The liver, that is located on the upper-right side of the abdomen, is the largest internal organ of the human body. The main functions of the liver are to remove few toxins and process food nutrients. Blood from your digestive system generally filters through the liver before travelling anywhere else in the body.
What is fatty liver disease ?
Fatty liver disease is also called as steatosis that is the buildup of excess fat in the liver cells, and is a common liver complaint mostly in Western countries. It affects about one in every 10 people. It is normal for the liver to contain some fat, but if fat accounts for more than 10 percent of the liver’s weight, then you have fatty liver and you may develop more serious complications.
Fatty liver is reversible if you make lifestyle and behavioral changes. In the early stages, this condition presents with no symptoms and does not result in permanent damage. However, when repeated damage occurs to your liver, permanent scarring can take the place of normal liver cells. This is called liver cirrhosis.
An inflamed liver may become scarred and hardened over time. This condition, called cirrhosis, is serious and often leads to liver failure. NASH is one of the top three leading causes of cirrhosis.
What are the causes of fatty liver?
Fatty liver may generally cause no damage, but sometimes the excess amount of fat in your body leads to inflammation of your liver. This condition, called steatohepatitis, does cause liver damage. Sometimes, inflammation from a fatty liver is linked to alcohol abuse. This is known as alcoholic steatohepatitis. Otherwise, the condition is called nonalcoholic steatohepatitis, or NASH.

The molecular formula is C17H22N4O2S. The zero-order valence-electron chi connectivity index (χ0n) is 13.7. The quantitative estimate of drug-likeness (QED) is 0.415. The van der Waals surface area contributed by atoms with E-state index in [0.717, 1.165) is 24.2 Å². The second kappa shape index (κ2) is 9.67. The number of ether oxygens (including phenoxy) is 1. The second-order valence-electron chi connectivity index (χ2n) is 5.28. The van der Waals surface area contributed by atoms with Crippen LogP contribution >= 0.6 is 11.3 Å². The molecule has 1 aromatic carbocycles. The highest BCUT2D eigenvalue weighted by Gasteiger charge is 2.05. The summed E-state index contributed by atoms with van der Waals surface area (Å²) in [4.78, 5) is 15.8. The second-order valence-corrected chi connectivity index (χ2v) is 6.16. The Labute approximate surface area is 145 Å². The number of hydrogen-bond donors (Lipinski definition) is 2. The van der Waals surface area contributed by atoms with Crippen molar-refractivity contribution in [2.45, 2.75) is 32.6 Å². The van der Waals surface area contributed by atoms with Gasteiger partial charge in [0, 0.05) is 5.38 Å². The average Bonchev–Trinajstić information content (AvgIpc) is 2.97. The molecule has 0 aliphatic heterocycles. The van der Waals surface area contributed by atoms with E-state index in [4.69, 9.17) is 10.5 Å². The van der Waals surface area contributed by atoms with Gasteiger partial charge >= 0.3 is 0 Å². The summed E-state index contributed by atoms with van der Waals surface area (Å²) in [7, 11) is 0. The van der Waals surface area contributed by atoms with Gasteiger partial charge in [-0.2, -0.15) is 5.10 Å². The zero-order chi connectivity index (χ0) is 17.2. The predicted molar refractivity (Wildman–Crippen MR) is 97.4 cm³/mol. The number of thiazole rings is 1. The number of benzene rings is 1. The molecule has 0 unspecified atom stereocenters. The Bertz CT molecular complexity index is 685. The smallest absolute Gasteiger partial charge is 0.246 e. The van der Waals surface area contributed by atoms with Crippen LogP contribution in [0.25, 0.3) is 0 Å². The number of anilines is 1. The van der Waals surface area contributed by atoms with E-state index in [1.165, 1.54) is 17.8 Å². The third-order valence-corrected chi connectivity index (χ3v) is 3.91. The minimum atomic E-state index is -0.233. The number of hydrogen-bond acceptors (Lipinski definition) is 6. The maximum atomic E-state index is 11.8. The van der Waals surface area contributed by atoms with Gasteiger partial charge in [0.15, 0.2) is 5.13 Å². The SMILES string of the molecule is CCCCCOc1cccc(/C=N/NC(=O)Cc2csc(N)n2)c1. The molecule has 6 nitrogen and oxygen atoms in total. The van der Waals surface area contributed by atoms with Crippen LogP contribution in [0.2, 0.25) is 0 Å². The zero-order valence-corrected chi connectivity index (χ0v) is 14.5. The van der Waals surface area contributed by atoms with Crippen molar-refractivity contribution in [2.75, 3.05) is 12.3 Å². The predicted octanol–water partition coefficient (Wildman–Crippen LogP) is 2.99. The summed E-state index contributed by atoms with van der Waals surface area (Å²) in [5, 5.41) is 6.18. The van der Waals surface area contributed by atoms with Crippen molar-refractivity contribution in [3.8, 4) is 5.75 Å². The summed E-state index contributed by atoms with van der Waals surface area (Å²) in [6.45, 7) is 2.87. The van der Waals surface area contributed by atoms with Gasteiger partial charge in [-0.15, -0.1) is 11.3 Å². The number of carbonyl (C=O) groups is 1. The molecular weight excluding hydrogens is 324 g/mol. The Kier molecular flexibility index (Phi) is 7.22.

The most common cause of fatty liver is generally alcoholism and also heavy drinking. In many cases, doctors don’t know what causes fatty liver in people who don’t drink much alcohol.
Fatty liver develops when your body creates too much fat or cannot metabolize fat fast enough. Generally excess fat that is stored in liver cells where it accumulates to form fatty liver disease. Eating a high amount of fat, high amount of sugar diet may not directly result in fatty liver, but it can contribute to it.
Besides alcoholism, other general causes of fatty liver include
- Hyperlipidemia, or high levels of fats in the blood
- Side effect of particular medications, including aspirin, steroids, tamoxifen (Nolvadex), and tetracycline (Panmycin).
- Genetic inheritance
- Rapid weight loss.
What are the symptoms of fatty liver?
Fatty liver is typically has no associated symptoms. You will particularly experience fatigue or vague abdominal discomfort. Your liver will become slightly enlarged, which your doctor can detect during a physical exam.
However, excess fat in the liver can cause inflammation. If your liver becomes inflamed, you will have few symptoms such as:
- A poor appetite
- Weight loss
- Abdominal pain
- Physical weakness
Here are few complications of fatty liver disease.
The fatty liver disease results in fat infiltrating the liver and it may cause no damage, but it can result in serious complications. The excess fat that can lead to inflammation of the liver (steatohepatitis), which over time can lead to the scarring and fibrosis of the liver known as liver cirrhosis.
Cirrhosis is one of the most severe complications, with the damage to the liver being permanent and resulting in loss of function. Cirrhosis occurs over years and can lead to liver cancer.
What are the types of fatty liver?
There are two basic types of fatty liver: nonalcoholic and alcoholic.
Nonalcoholic fatty liver disease
Nonalcoholic fatty liver disease is also called as (NAFLD) it generally develops when your liver has difficulty breaking down fats, which causes a buildup in the liver tissue. The cause is not related to alcohol. NAFL is generally diagnosed when more than 10 percent of the liver is fat.
Alcoholic fatty liver